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Travels with Delia – Sugar: Life is sweet in Mauritius

 

sugar featureOnce a rare and precious commodity, sugar has gone from being the nation's universal sweetener to the scourge of the healthy-eating brigade. Yet its consumption prevails, its flavour ever-popular. Delia visits the island of Mauritius, where a family firm has helped to develop a very special range of unrefined sugars. Photographs by Peter Knab

Think of sugar and the first thing you probably think of is what a lot of flack it's had of late. Firstly, at the more lunatic fringe of the nutritional debate, sugar has become a deadly word – almost on a par with adultery – and the unacceptable face of modern eating. Then there have also been very big guns firing on sugar from all directions: the dentists, the healthy-diet gurus, not forgetting the slimming lobby leaping about in leotards and pointing the finger at all things nice, saying cut down on fats, cut down on booze, and sugar, well, it's an absolute no no. So, what with this undercurrent of prohibition continuing to rage, and with many young people at the same time suffering from eating disorders, we may well reflect that life has not been quite so sweet of late.

sugar featureOr has it? Sugar, I have to report, is actually holding its own. We may not be buying so much off the shelves, but its hidden presence in convenience foods, baking, confectionery and soft drinks means that consumption in the UK has not changed that significantly. Also, now that chemical sweeteners find themselves in the firing line as their cumulative effects are unknown, sugar, dare I say it, could be a far healthier option.

sugar featureBut that's not all. The really good news is that while the health debate continues to rumble on, good old traditional British cooks – no, not French or Italian or even Californian – have quietly and defiantly continued to make proper puddings, home-made rich fruitcakes and biscuits, chutneys and preserves. It is to them that we owe the emergence of what are called unrefined sugars, a bespoke collection of sugars made straight from the cane, with all their natural flavour intact. For people who cook and care about using the finest ingredients, this is good news indeed.

Sugar has an intriguing history. Sweetness accounts for 25 per cent of our taste experience (the other three tastes are sour, salt and bitter), and while there is natural sweetness in many foods, such as milk, ripe fruit and nuts, there are other foods that are unpalatably sour unless some sweetness is added. Imagine damson crumble or lemon tart without the sweet.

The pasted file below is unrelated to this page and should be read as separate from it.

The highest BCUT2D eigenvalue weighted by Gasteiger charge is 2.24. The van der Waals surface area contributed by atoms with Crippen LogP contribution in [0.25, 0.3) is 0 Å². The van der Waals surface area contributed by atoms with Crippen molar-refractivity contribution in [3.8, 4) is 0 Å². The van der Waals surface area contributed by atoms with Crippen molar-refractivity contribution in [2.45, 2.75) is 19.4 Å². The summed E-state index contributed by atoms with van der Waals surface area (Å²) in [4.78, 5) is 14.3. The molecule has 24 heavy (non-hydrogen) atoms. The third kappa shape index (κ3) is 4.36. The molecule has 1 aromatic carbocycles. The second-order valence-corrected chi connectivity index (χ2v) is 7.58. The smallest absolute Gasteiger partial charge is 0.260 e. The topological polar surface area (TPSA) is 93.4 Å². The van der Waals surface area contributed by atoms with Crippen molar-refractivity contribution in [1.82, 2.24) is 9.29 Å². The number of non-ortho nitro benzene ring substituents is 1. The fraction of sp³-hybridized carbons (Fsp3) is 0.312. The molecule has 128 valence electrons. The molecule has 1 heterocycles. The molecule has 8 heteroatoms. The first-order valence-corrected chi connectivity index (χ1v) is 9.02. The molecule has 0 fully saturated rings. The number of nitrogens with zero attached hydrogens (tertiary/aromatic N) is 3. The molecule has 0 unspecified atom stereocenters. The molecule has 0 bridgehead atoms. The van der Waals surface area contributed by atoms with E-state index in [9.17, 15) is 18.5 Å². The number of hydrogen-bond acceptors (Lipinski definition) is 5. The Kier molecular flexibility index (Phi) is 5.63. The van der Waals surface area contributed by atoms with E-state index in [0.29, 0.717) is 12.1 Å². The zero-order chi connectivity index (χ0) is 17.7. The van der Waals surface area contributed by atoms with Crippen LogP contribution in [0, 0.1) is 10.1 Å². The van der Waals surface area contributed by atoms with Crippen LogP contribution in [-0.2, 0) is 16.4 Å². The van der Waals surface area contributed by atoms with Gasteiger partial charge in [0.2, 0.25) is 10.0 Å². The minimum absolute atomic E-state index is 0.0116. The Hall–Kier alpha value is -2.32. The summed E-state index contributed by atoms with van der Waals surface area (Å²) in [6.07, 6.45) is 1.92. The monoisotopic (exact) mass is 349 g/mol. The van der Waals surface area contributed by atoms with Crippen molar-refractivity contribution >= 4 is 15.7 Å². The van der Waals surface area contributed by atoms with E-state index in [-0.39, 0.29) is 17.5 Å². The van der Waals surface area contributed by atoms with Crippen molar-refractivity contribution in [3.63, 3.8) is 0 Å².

sugar featureUntil the 14th century, the only way to sweeten foods in this country was with fruit syrups or honey. When sugar cane first arrived in Europe, it was expensive and as precious as the spices that accompanied it, but then, in the 16th century, honey became scarce. The principal beekeepers were the monks (who also used beeswax for their candles), and after the Reformation, the monks themselves became scarce.

However, at the same time, settlers in the New World were discovering how to grow sugar cane in hot, sunny climates (it was Columbus himself who observed that the canes grew faster in the Caribbean than anywhere else). And so began the growth of huge sugar plantations in the area, the importing of slaves from Africa to cut the canes, and the creation of enormous fortunes as raw cane sugar was shipped to the great refineries of Europe and sugar became the universal sweetener.

sugar featureUntil the 19th century, most refining was anything but sophisticated. Only the invention of equipment such as the vacuum boiling pan and centrifugal machines made the production of white sugar as we know it today possible. To the Victorians, this whiteness meant purity – with some justification in those days, and that meant it was fashionable. The sign of a refined person was that they ate refined foods – if you were upwardly mobile in Victorian England, you only ever put white sugar in your desserts and white flour in your bread; the working classes had to use the coarser brown sugar and flour. How intriguing that a century later we have come the full circle. We now live in the nothing-added, nothing-taken-away era, and those who are 'keeping up appearances' now would never be caught with a sliced white loaf or eating cornflakes sprinkled with white sugar – and it's not just a question of fashion, either.

What is sugar?

sugar featureSugar comes from two sources: cane and beet. While both go through the refining process, beet loses nothing worth keeping in terms of flavour, it simply provides a pure, concentrated sweetness that is sometimes desirable when no other flavour is required. White sugar made from beet and white sugar made from cane have no difference in taste whatsoever, but what happens in the refining of cane is that flavour is lost because that precious part of the sugar cane, molasses, is refined out. However, because there is a demand for brown sugars (which, in the case of unrefined products, have degrees of molasses left intact), it is possible to reintroduce some molasses to refined white sugar and make it brown again. Trouble is, it doesn't have the same quality and flavour as it would if it had been left there in the first place, and any side-by-side tasting would leave you in no doubt about that.